}
}
changemyage= ()=>
{
this.setState({'myage':'19'},()=>{ alert("Age Modified ") });
}
render() {
return (
<div>
{/* Your Html/JSX code goes here */}
<h1>This is my component</h1>
<h2>My Name is {this.state.myname}</h2>
<h3 onClick={this.changemyage}>My Age is {this.state.myage}</h3>
</div>
)
}
}
export default YourComponentName

A function/method “changemyage()” is created in that the state ‘myage’ is modified from ‘20’ to ‘19’.

To call this method/function an “onClick” listener is added to <h3> tag calling the “changemyage()” method.

Once the “changemyage()” method fires up the state ‘myage’ is modified and on successful modification, an alert message will be shown telling “Age Modified”.

What Single Page Application (SPA) is?

In Wikipedia, it’s simply stated as:

A single-page application (SPA) is a web application or website that interacts with the user by dynamically rewriting the current page rather than loading entire new pages from a server.
in our project, the right side of the webpage (“contents” as shown in the layout below) will be rewritten every time the user navigates to a new route(Home, About, Education, etc.,).

Now let’s get started with Building the portfolio website using React JS

If “Node JS” is not installed, <ahref=”https://nodejs.org/en/download/” rel=”noopener nofollow”>Download Node JS and install it.

I use Visual Studio Code for most of my React JS project and I highly recommend you to use.

Now, create a new folder, name it whatever you want.

  1. Open vs code.
  2. Press ctrl-shift-n (cmd-shift-n) to open a new vs code window.
  3. in the new window, click the “Open Folder” blue button on the Explorer pane,
  4. Browse and select the folder you created.
  5. Go to View → Terminal to open a terminal inside vs code.

After that, create a React JS project using “create-react-app” CLI, now name the project whatever you want for now I’ll name it as “Portfolio_Website_ReactJS”.

$ npx create-react-app Portfolio_Website_ReactJS

after you get the message “Happy Hacking”, move inside the project directory

$ cd Portolio_Website_ReactJS

Folder structure for this project!

folder structure

Inside the “src” folder, create three new folders and name them “components”, “contents”, and “img” respectively.

Inside the “Components” folder

Create the below components as javascript files in the “ components ” folder.

  • Navbar.jsThis component is the sidebar and will hold a set of “NavItems” components(Home, About, Education, Skills, Contact). It’s just the pink and blue gradient box.
  • NavItem.js This component will be the navigation items (e.g. Home, About, Education,…).
  • Social.jsThis component holds the Social media icon with links.
  • Widecard.js
    This component will hold the Education Details (as shown in the final result GIF above).

Inside the “contents” folder

The contents folder will contain the contents to be rendered on the right side of the page based on the route(Home, About, Education, etc.,).

Create the below-mentioned javascript files in the “contents” folder.

  1. Home.js
  2. About.js
  3. Education.js
  4. Skills.js
  5. Contact.js

Now your project directory should look like this:

folder structure inside

Now let’s jump into coding

Open App.js and remove all the codes inside the render() method.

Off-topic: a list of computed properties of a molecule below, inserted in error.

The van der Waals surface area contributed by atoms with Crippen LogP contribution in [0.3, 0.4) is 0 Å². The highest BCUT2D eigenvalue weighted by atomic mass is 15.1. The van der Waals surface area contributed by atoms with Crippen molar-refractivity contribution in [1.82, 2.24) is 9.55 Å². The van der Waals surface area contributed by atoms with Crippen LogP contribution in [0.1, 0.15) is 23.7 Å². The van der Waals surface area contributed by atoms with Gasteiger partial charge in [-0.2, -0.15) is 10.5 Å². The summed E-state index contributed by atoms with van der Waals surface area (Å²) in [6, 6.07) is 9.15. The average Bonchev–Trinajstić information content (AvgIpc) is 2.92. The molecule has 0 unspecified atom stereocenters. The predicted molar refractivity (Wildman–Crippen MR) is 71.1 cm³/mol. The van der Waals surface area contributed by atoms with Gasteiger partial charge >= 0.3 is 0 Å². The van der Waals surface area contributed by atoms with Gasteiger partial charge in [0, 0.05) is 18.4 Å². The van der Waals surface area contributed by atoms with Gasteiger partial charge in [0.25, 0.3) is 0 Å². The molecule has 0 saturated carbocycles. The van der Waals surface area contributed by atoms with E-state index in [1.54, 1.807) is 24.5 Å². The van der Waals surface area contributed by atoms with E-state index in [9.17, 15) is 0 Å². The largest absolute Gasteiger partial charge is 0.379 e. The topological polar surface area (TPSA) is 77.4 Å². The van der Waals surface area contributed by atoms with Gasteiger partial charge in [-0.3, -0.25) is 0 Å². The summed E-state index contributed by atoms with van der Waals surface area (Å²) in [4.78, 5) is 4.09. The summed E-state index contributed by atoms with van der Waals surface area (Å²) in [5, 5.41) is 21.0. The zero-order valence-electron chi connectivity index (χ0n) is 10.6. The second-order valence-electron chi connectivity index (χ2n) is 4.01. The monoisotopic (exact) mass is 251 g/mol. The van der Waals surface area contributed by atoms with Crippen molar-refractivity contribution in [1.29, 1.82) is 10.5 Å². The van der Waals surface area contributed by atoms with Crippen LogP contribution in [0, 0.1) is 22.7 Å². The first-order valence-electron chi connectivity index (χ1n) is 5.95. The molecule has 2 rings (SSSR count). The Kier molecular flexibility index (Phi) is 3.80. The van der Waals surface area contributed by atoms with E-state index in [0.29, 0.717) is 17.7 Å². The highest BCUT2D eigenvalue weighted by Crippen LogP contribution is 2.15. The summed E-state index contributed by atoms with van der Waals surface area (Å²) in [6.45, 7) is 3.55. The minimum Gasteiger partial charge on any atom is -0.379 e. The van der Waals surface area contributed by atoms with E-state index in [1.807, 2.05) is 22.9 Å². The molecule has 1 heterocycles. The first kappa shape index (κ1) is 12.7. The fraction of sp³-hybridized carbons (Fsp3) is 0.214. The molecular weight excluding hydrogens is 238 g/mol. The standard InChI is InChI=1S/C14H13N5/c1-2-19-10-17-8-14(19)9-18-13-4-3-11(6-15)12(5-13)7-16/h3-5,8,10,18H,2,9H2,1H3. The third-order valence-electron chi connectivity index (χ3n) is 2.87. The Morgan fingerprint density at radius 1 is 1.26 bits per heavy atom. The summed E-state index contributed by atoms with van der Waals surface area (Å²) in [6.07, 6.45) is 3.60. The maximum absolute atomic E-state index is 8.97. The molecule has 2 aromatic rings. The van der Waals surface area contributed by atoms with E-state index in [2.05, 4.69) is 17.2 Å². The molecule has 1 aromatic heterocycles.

Remove all the “imports” except

import React from ‘react’;
import ‘./App.css’;

Now open App.css and remove all the styles(code) and save both the files.

We will be adding all our CSS code to the “App.css” file.

Add these lines of CSS first for this project

@import url('https://fonts.googleapis.com/css?family=Raleway:300,400,500,700&display=swap');
:root{
--sidebar-flex:1.5;
--condiv-flex:6;
--fontsize-p:1.2rem;
--fontsize-nav:1.6rem;
--typing-font:3rem;
}
*
{
margin:0;
padding: 0;
}
body
{
font-family: 'Raleway';
}
.App
{
display: flex;
width: 100vw;
min-height: 100vh;
}
/* .condiv class is for the right side content container*/
.condiv
{
padding: 100px ;
background-color: #f4f5f9;
flex:var(--condiv-flex);
}

Navbar is just the wrapper of the Navitem, its just that pink blue gradient box that will contain the Navitem.

Navitem” is the sub-component and “Navbar” is the parent component.

Open “Navbar.js”

import React, { Component } from 'react';
import Navitem from './Navitem';
// We'll code Navitem.js later for now let's focus on Navbar.js
// “Navitem” is the sub-component.
class Navbar extends Component {
   
    render() {
        return (
            <nav>
            <ul>
            <Navitem item="Home" tolink="/" ></Navitem>
            <Navitem item="About" tolink="/about" ></Navitem>
            <Navitem item="Education" tolink="/education"></Navitem>
            <Navitem item="Skills" tolink="/skills"></Navitem>
            <Navitem item="Contact" tolink="/contact"></Navitem>
            </ul>
            </nav>
            )
        }
    }
    
export default Navbar

Inside the <ul> tag we have

<Navitem item="Home" tolink="/"></Navitem>

<Navitem> component tag with two props (“item” and “tolink”). It just takes the content from here and delivers there in the “Navitem” component.

In here “item” prop holds the Navigation item name (Home, About, Education, etc,.). And “tolink” prop holds the Navigation route (“/”, “/about”, “/education”, etc.,)

Five Navitem components are created and props are set.

Styling the Navbar

Open App.css and copy-paste the below CSS styles and save.

nav
{
padding:60px 30px 0px 30px ;
flex:var(--sidebar-flex);
background: rgb(238,103,143);
background: linear-gradient(180deg, rgba(238,103,143,1) 50%, rgba(132,124,252,1) 80%);
}
Go to terminal and type the following
npm install react-router-dom -g --save

navbar

“react-router-dom” is a node module used to perform routing operations in React JS.

import { Link } from "react-router-dom";

This will import the “Link” class from the “react-router-dom” module.

It acts just like the “Anchor <a>” tag in HTML.

import React, { Component } from 'react';
import { Link } from "react-router-dom";